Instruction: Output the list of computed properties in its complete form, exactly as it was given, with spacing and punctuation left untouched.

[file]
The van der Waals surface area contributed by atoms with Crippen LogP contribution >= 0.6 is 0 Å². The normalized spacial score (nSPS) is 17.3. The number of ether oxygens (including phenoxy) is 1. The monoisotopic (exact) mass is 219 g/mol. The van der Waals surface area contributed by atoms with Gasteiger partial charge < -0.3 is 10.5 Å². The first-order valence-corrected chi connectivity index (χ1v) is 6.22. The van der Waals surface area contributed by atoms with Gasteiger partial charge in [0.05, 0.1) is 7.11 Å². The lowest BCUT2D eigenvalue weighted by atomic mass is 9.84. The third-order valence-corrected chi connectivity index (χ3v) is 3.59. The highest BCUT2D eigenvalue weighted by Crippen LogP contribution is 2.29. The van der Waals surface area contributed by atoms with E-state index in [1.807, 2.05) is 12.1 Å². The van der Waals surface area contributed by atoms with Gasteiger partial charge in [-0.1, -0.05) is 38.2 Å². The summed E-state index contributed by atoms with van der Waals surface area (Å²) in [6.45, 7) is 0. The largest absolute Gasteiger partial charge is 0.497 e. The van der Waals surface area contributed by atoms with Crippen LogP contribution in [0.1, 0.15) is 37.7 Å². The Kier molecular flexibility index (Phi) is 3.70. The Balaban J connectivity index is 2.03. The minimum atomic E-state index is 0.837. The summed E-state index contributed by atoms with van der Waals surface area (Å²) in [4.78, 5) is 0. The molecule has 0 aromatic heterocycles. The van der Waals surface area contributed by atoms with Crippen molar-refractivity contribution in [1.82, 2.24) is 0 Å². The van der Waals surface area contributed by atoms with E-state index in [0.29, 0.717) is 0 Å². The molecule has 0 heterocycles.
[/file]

The van der Waals surface area contributed by atoms with Crippen LogP contribution >= 0.6 is 0 Å². The normalized spacial score (nSPS) is 17.3. The number of ether oxygens (including phenoxy) is 1. The monoisotopic (exact) mass is 219 g/mol. The van der Waals surface area contributed by atoms with Gasteiger partial charge < -0.3 is 10.5 Å². The first-order valence-corrected chi connectivity index (χ1v) is 6.22. The van der Waals surface area contributed by atoms with Gasteiger partial charge in [0.05, 0.1) is 7.11 Å². The lowest BCUT2D eigenvalue weighted by atomic mass is 9.84. The third-order valence-corrected chi connectivity index (χ3v) is 3.59. The highest BCUT2D eigenvalue weighted by Crippen LogP contribution is 2.29. The van der Waals surface area contributed by atoms with E-state index in [1.807, 2.05) is 12.1 Å². The van der Waals surface area contributed by atoms with Gasteiger partial charge in [-0.1, -0.05) is 38.2 Å². The summed E-state index contributed by atoms with van der Waals surface area (Å²) in [6.45, 7) is 0. The largest absolute Gasteiger partial charge is 0.497 e. The van der Waals surface area contributed by atoms with Crippen LogP contribution in [0.1, 0.15) is 37.7 Å². The Kier molecular flexibility index (Phi) is 3.70. The Balaban J connectivity index is 2.03. The minimum atomic E-state index is 0.837. The summed E-state index contributed by atoms with van der Waals surface area (Å²) in [4.78, 5) is 0. The molecule has 0 aromatic heterocycles. The van der Waals surface area contributed by atoms with Crippen molar-refractivity contribution in [1.82, 2.24) is 0 Å². The van der Waals surface area contributed by atoms with E-state index in [0.29, 0.717) is 0 Å². The molecule has 0 heterocycles.